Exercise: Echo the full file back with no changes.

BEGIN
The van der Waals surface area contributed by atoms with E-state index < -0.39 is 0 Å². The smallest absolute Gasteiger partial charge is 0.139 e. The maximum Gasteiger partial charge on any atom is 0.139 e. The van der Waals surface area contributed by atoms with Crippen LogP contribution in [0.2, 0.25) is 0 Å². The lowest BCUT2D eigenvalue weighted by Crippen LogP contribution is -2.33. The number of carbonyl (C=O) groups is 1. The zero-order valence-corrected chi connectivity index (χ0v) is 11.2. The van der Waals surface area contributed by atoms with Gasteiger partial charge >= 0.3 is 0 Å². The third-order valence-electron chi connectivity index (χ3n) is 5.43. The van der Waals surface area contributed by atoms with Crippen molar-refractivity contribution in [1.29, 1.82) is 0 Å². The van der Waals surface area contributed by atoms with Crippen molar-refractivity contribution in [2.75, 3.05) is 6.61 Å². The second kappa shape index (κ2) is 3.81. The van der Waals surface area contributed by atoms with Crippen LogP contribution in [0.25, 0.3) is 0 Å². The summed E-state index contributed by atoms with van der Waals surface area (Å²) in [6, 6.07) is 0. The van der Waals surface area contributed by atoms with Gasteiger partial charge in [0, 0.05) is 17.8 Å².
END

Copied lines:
The van der Waals surface area contributed by atoms with E-state index < -0.39 is 0 Å². The smallest absolute Gasteiger partial charge is 0.139 e. The maximum Gasteiger partial charge on any atom is 0.139 e. The van der Waals surface area contributed by atoms with Crippen LogP contribution in [0.2, 0.25) is 0 Å². The lowest BCUT2D eigenvalue weighted by Crippen LogP contribution is -2.33. The number of carbonyl (C=O) groups is 1. The zero-order valence-corrected chi connectivity index (χ0v) is 11.2. The van der Waals surface area contributed by atoms with Gasteiger partial charge >= 0.3 is 0 Å². The third-order valence-electron chi connectivity index (χ3n) is 5.43. The van der Waals surface area contributed by atoms with Crippen molar-refractivity contribution in [1.29, 1.82) is 0 Å². The van der Waals surface area contributed by atoms with Crippen molar-refractivity contribution in [2.75, 3.05) is 6.61 Å². The second kappa shape index (κ2) is 3.81. The van der Waals surface area contributed by atoms with Crippen LogP contribution in [0.25, 0.3) is 0 Å². The summed E-state index contributed by atoms with van der Waals surface area (Å²) in [6, 6.07) is 0. The van der Waals surface area contributed by atoms with Gasteiger partial charge in [0, 0.05) is 17.8 Å².